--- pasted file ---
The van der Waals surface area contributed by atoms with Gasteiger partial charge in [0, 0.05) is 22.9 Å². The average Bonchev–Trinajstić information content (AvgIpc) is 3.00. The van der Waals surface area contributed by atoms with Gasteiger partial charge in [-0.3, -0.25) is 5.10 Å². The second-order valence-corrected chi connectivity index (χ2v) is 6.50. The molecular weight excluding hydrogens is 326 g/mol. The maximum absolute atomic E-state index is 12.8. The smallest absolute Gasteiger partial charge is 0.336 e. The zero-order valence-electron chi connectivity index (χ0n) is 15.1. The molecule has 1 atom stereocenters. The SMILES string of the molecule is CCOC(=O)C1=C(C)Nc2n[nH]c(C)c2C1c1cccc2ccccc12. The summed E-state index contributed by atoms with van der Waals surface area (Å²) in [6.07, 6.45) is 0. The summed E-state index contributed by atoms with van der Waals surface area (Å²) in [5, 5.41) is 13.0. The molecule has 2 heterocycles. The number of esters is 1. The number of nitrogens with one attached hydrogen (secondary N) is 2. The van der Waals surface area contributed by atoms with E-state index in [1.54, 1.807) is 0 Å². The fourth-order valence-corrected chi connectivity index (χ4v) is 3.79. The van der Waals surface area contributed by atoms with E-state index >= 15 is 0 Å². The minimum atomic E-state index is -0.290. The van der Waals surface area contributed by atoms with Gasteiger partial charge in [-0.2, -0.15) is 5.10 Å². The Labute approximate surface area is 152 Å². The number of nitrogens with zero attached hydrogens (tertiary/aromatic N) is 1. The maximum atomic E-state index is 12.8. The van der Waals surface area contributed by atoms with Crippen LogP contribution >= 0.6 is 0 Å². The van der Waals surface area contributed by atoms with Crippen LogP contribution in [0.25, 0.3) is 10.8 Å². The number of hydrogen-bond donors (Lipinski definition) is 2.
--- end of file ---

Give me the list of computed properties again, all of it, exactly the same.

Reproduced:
The van der Waals surface area contributed by atoms with Gasteiger partial charge in [0, 0.05) is 22.9 Å². The average Bonchev–Trinajstić information content (AvgIpc) is 3.00. The van der Waals surface area contributed by atoms with Gasteiger partial charge in [-0.3, -0.25) is 5.10 Å². The second-order valence-corrected chi connectivity index (χ2v) is 6.50. The molecular weight excluding hydrogens is 326 g/mol. The maximum absolute atomic E-state index is 12.8. The smallest absolute Gasteiger partial charge is 0.336 e. The zero-order valence-electron chi connectivity index (χ0n) is 15.1. The molecule has 1 atom stereocenters. The SMILES string of the molecule is CCOC(=O)C1=C(C)Nc2n[nH]c(C)c2C1c1cccc2ccccc12. The summed E-state index contributed by atoms with van der Waals surface area (Å²) in [6.07, 6.45) is 0. The summed E-state index contributed by atoms with van der Waals surface area (Å²) in [5, 5.41) is 13.0. The molecule has 2 heterocycles. The number of esters is 1. The number of nitrogens with one attached hydrogen (secondary N) is 2. The van der Waals surface area contributed by atoms with E-state index in [1.54, 1.807) is 0 Å². The fourth-order valence-corrected chi connectivity index (χ4v) is 3.79. The van der Waals surface area contributed by atoms with E-state index >= 15 is 0 Å². The minimum atomic E-state index is -0.290. The van der Waals surface area contributed by atoms with Gasteiger partial charge in [-0.2, -0.15) is 5.10 Å². The Labute approximate surface area is 152 Å². The number of nitrogens with zero attached hydrogens (tertiary/aromatic N) is 1. The maximum atomic E-state index is 12.8. The van der Waals surface area contributed by atoms with Crippen LogP contribution >= 0.6 is 0 Å². The van der Waals surface area contributed by atoms with Crippen LogP contribution in [0.25, 0.3) is 10.8 Å². The number of hydrogen-bond donors (Lipinski definition) is 2.